PG&E (PCG.F) has announced that it is “initiating a voluntary reorganization” as it files for Chapter 11 bankruptcy protection. The announcement comes after the company has claimed liability for the 2017 and 2018 Northern California wildfires.

The company said it will reorganize under the Chapter 11 bankruptcy code on or around Jan. 29. It also indicated that it will continue to provide natural and electric to its customers during the restructuring phase.

"The people affected by the devastating Northern California wildfires are our customers, our neighbors and our friends, and we understand the profound impact the fires have had on our communities and the need for PG&E to continue enhancing our wildfire mitigation efforts,” John R. Simon, PG&E interim CEO said. “We remain committed to helping them through the recovery and rebuilding process.

“We believe a court-supervised process under Chapter 11 will best enable PG&E to resolve its potential liabilities in an orderly, fair and expeditious fashion. We expect this process also will enable PG&E to access the capital and resources we need to continue providing our customers with safe service and investing in our systems and infrastructure.

“Everyone at PG&E knows that our single most important responsibility is safety, and we recognize that we must work even harder every day to demonstrate that the safety of our customers, our communities, our employees and our contractors comes first.”

The reorganization will involve investments by PG&E’s to make is distribution systems safer as the company looks for alternative ways to provide “safe delivery of natural gas and electric service.” PG&E said it expects the Chapter 11 process to “support the orderly, fair and expeditious resolution of its potential liabilities” from the California wildfires.

The Chapter 11 filing is also expected to help the company access capital and resources it needs to continue to provide safe service to millions of customers throughout the region, including investments in the Community Wildfire Safety Program. PG&E also anticipates being able to continue its rebuilding and restoration efforts for the victims of the California wildfires of 2017 and 2018.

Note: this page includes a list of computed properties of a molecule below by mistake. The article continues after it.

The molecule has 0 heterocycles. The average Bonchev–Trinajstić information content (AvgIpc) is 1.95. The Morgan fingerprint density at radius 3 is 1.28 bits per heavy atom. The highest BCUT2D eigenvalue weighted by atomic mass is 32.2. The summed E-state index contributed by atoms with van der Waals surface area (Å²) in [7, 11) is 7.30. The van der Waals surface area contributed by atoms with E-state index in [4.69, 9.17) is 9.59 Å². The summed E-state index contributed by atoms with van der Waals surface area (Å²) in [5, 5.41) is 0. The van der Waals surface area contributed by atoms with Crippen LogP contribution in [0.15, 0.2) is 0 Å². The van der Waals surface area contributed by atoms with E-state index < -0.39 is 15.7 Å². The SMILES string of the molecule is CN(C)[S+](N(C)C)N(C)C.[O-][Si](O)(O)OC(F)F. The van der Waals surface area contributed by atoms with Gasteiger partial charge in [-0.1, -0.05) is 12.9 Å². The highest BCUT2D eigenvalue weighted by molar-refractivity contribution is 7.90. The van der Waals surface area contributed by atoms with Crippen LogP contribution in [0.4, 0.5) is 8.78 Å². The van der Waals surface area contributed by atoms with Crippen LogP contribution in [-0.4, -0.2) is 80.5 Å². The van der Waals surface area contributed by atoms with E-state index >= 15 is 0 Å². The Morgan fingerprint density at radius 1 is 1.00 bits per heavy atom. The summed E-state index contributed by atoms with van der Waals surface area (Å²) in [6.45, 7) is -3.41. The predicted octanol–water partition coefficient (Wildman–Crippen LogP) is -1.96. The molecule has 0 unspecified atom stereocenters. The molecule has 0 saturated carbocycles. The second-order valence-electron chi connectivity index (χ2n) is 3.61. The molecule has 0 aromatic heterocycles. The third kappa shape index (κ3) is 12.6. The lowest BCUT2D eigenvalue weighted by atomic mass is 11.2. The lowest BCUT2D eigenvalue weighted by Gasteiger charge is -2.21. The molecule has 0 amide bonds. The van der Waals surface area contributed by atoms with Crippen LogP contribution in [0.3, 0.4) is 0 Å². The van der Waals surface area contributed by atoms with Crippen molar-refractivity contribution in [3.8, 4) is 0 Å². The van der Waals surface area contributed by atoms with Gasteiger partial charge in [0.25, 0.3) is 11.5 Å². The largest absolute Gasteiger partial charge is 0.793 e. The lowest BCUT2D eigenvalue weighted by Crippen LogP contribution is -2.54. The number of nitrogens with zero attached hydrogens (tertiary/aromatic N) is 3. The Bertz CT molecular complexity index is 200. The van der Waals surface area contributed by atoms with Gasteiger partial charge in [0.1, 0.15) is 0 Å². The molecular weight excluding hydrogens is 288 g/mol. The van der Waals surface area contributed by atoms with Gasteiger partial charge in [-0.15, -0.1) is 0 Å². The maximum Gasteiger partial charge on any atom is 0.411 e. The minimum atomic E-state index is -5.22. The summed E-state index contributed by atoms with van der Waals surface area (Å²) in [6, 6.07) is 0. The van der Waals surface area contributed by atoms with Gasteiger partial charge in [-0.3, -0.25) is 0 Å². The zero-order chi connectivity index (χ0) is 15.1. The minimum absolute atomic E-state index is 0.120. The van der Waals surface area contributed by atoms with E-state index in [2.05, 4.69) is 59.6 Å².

PG&E said it “does not expect any impact to electric or natural gas service for its customers as a result of the Chapter 11 process.” It also expects that its employees will continue to be paid and receive healthcare benefits during the reorganizational process.

“Following a comprehensive review with the assistance of our outside advisors, the PG&E Board and management team have determined that initiating a Chapter 11 reorganization for both the Utility and PG&E Corporation represents the only viable option to address the Company’s responsibilities to its stakeholders,” said Richard C. Kelly, chair of the board of directors at PG&E.

“Our goal will be to work collaboratively to fairly balance the interests of our many constituents—including wildfire victims, customers, employees, creditors, shareholders, the financial community and business partners—while creating a sustainable foundation for the delivery of safe service to our customers in the years ahead.

“The Chapter 11 process allows us to work with these many constituents in one court-supervised forum to comprehensively address our potential liabilities and to implement appropriate changes.”

The company also said it expects to have $5.5 billion of committed debtor-in-possession financing at the time it files for Chapter 11 bankruptcy relief. The company expects that this will provide it with enough liquidity to continue funding its operations.

Legal counsel for PG&E is Weil, Gotshal & Manges LLP and Cravath, Swaine & Moore LLP. Lazard is the company’s investment banker, and Alix Partners LLP will serve as the restructuring advisor to the company.

As of this afternoon, PG&E stock was down nearly 50 percent.

The drop in stock comes one day after Geisha Williams, PG&E chief executive, announced she was stepping down. Simon is serving as interim chief executive officer for the company.

PG&E has 16 million customers in Northern and Central California. The company faces at least $30 billion in liability costs for its part in the 2017 and 2018 California wildfires that were allegedly started by PG&E equipment, CNBC reported.

PG&E announced Monday that it will be filing for Chapter 11 bankruptcy protection. Pacific Gas and Electric (PG&E) trucks sit parked on a street on June 18, 2018 in San Francisco, California. California lawmakers are saying that PG&E is considering bankruptcy after a report released by Cal Fire investigators earlier this month showed that PG&E was tied to 12 California wildfires in 2017 that destroyed thousands of homes and killed dozens of people. The fires could cost PG&E over $15 billion in fines and related liabilities. Getty Images/Justin Sullivan